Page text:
The token God promised Moses was that, when the people came out of Egypt, they would serve God “upon this mountain,” the very place where the burning bush incident took place. Mount Sinai (also referred to as Mount Horeb), is located between Midian and Egypt. This promise, and its realization, would give an assurance both to Moses and the Children of Israel that God was leading them.

    The point should be made that God does not always give visible or physical tokens. It may be that such reassurances are more needed in an individual’s early walk with the Lord. As we grow and mature as Christians, we may be required to walk more by faith. However, wherever we are in our spiritual journey, we can be assured that when God makes a promise, it will be realized.

  5. God told Moses, “Thus shalt thou say unto the children of Israel, I AM hath sent me unto you” (Exodus 3:14). In the original Hebrew, the tense used could equally indicate past, present, or future. Why would that have been significant to Moses? What encouragement is found in this verse for us?

    “I AM” reflected more than God’s transcendent existence; it also indicated that His divine Presence would be with Moses and Israel in the present and future, just as He had been with Israel’s forefathers in the past (see verse 15).

    These verses speak to us of the eternal power and unchanging character of God. We live in a world where moral beliefs and civil laws are constantly changing, but we can find stability and assurance in the fact that God never changes.

  6. Moses saw the challenges of his assignment and was reluctant to accept it. What excuses did he offer God, and how did God respond? Exodus 4:1-17

    First, Moses protested that the people would not believe him, nor hearken to his voice. Then he offered the excuse that he was not eloquent, but was slow of speech. God responded by demonstrating His power, and then stating He would allow Aaron to accompany Moses as his spokesman.

    Class discussion of this passage should bring out that a lack of confidence, or an awareness of our own limitations, is never justification for avoiding God’s call. God understands when we feel inadequate for the tasks He gives us, but He does not change His mind. It is easy for us to focus on our weaknesses, but if God calls us to do something, we can be sure He will help us accomplish the task by providing what we need to obey Him.

  7. When Moses appeared before Pharaoh to request that the Israelites be allowed to leave to worship their God, the ruler refused. His stubborn disobedience brought terrible suffering upon himself and his entire country. What were the first nine plagues God sent upon Egypt? Exodus 7:14-25; 8:1-7, 16-19, 24; 9:1-12, 22-26; 10:12-15, 21-26

    You may wish to compile a list with your students.

    • Exodus 7:14-25 — Water turned to blood

    • Exodus 8:1-7 — Invasion of frogs

    • Exodus 8:16-19 — Plague of lice

    • Exodus 8:24 — Swarms of flies

    • Exodus 9:1-7 — Pestilence upon livestock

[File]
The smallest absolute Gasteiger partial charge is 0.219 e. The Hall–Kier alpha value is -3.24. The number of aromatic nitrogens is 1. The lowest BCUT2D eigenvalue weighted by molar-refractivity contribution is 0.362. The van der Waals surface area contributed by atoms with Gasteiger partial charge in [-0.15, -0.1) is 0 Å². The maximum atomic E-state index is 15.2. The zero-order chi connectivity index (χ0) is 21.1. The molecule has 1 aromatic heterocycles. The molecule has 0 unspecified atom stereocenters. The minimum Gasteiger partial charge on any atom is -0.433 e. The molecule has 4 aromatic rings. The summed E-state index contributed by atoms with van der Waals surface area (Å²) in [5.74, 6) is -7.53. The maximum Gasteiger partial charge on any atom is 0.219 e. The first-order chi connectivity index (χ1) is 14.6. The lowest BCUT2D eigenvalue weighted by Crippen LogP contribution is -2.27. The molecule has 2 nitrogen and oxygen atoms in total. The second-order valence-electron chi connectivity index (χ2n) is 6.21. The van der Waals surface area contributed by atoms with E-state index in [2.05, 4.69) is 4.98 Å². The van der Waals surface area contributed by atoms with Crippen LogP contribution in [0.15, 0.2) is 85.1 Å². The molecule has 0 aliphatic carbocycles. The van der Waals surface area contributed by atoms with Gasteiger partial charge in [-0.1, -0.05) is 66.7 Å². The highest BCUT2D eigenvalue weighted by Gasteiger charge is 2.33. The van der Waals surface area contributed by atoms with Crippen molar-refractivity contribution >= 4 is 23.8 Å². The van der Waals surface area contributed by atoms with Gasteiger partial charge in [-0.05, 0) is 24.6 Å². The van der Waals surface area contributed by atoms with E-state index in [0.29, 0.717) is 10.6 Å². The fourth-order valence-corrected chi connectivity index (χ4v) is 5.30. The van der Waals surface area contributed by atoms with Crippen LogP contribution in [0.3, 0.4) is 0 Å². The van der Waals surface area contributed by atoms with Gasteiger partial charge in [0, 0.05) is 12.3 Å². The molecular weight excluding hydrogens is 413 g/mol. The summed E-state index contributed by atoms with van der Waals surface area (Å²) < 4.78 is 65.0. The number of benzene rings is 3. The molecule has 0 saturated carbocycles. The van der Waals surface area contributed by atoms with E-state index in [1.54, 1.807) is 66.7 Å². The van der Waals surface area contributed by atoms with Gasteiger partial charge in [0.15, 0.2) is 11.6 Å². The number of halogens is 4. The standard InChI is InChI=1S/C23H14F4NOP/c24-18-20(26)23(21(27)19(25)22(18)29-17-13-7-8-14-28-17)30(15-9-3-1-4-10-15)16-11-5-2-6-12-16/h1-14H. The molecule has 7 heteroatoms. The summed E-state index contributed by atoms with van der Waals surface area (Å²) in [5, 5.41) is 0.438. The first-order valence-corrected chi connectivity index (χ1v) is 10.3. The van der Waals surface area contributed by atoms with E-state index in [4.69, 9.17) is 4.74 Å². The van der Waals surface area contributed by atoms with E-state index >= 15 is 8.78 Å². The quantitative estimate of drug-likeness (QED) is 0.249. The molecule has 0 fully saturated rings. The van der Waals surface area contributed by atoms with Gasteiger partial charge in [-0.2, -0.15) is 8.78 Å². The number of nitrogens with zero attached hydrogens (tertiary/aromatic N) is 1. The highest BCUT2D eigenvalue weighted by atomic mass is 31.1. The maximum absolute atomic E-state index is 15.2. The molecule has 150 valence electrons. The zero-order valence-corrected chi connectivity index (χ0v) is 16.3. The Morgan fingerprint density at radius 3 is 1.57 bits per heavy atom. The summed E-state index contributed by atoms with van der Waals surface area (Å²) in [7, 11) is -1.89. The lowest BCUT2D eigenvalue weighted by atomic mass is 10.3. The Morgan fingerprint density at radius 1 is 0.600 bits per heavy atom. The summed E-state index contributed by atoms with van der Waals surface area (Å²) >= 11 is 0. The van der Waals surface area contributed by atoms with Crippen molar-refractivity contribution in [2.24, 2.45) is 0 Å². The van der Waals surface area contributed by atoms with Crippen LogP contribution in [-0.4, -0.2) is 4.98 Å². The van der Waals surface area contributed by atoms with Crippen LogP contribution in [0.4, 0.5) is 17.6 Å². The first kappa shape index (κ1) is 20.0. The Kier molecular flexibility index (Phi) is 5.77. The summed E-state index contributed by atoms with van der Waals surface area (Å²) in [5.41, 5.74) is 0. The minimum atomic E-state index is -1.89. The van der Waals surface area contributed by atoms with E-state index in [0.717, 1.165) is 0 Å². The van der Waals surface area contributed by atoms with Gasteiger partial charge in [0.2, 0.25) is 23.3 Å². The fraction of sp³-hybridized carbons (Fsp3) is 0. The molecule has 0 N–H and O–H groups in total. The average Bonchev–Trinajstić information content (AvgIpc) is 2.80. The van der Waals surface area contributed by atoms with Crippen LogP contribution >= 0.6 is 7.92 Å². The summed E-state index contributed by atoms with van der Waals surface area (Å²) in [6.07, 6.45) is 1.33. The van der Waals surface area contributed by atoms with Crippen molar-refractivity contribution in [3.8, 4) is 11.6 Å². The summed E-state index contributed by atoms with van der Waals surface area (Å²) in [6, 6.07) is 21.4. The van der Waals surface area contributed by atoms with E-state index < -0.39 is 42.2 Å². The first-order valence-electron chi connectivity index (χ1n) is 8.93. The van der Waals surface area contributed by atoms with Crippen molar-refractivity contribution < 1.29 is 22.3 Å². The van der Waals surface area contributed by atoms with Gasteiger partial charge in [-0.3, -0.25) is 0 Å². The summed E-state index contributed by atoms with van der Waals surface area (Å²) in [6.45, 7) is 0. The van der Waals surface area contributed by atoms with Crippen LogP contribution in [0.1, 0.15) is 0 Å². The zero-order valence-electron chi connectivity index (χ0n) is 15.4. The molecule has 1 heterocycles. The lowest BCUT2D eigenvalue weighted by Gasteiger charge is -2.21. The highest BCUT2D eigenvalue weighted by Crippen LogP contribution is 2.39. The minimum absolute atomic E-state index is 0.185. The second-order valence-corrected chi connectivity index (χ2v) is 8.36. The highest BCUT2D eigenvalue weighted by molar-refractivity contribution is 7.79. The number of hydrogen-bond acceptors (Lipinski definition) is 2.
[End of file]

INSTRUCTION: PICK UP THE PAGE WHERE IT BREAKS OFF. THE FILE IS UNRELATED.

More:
• Exodus 9:8-12 — Painful boils

    • Exodus 9:22-26 — Hailstorm

    • Exodus 10:12-15 — Plague of locusts

    • Exodus 10:21-26 — Three days of darkness

  8. Pharaoh’s sorcerers were able to mimic some of Moses’ miracles through enchantments (see Exodus 7:22 and 8:7). Ironically, they only made matters worse. Why were the sorcerers unable to reverse the plagues?

    The sorcerers were unable to reverse the plagues because God did not permit them to do so. While Satan has power, he can only operate within the boundaries that God allows. Eventually, even the sorcerers had to acknowledge the plagues were from God (see Exodus 8:19).
  9. How did God demonstrate His concern for Israel during the plagues? Exodus 8:22-23; 9:4-7, 26; 10:23

    God prevented the flies from entering the land of Goshen, protected the livestock of the Hebrews, did not allow hail to fall upon Goshen, and did not allow the darkness to overspread the Hebrews in the land of Goshen — all things only God could do! Bring out to your class that, in Exodus 8:23, the word translated division means, “a distinction.” Because the Children of Israel belonged to God in a special way, God made a distinction between them and the heathen people of Egypt. God’s hand was over them and provided deliverance.
  10. What suggestion did Pharaoh make in Exodus 8:25, and how did Moses respond? What lesson can we learn from his response?

    Pharaoh suggested the Children of Israel sacrifice in the land of Egypt rather than traveling out of Egypt. Moses responded that this was not acceptable.

    Class response to the second question should bring out that God requires complete obedience. At times in our Christian lives, unbelievers may urge us to compromise or to only partially obey God’s commands. However, we must respond as Moses did and let it be known that we have no intention of giving only partial obedience to Him. The fact is, partial obedience is really just disobedience.

    You may wish to wrap up your class session with the thought that God was not done with Pharaoh and Egypt. In next Sunday’s lesson, we will study the final culmination of God’s dealing with Egypt, and the great deliverance He brought about for the Children of Israel.


The life of Moses should be an inspiration to all of us. Although he felt inadequate to face the challenges of the task assigned him by God, he ultimately followed. The lesson is plain: God knows us better than we know ourselves, so we must simply trust Him and obey. The command of God will never lead us where the power of God cannot enable us!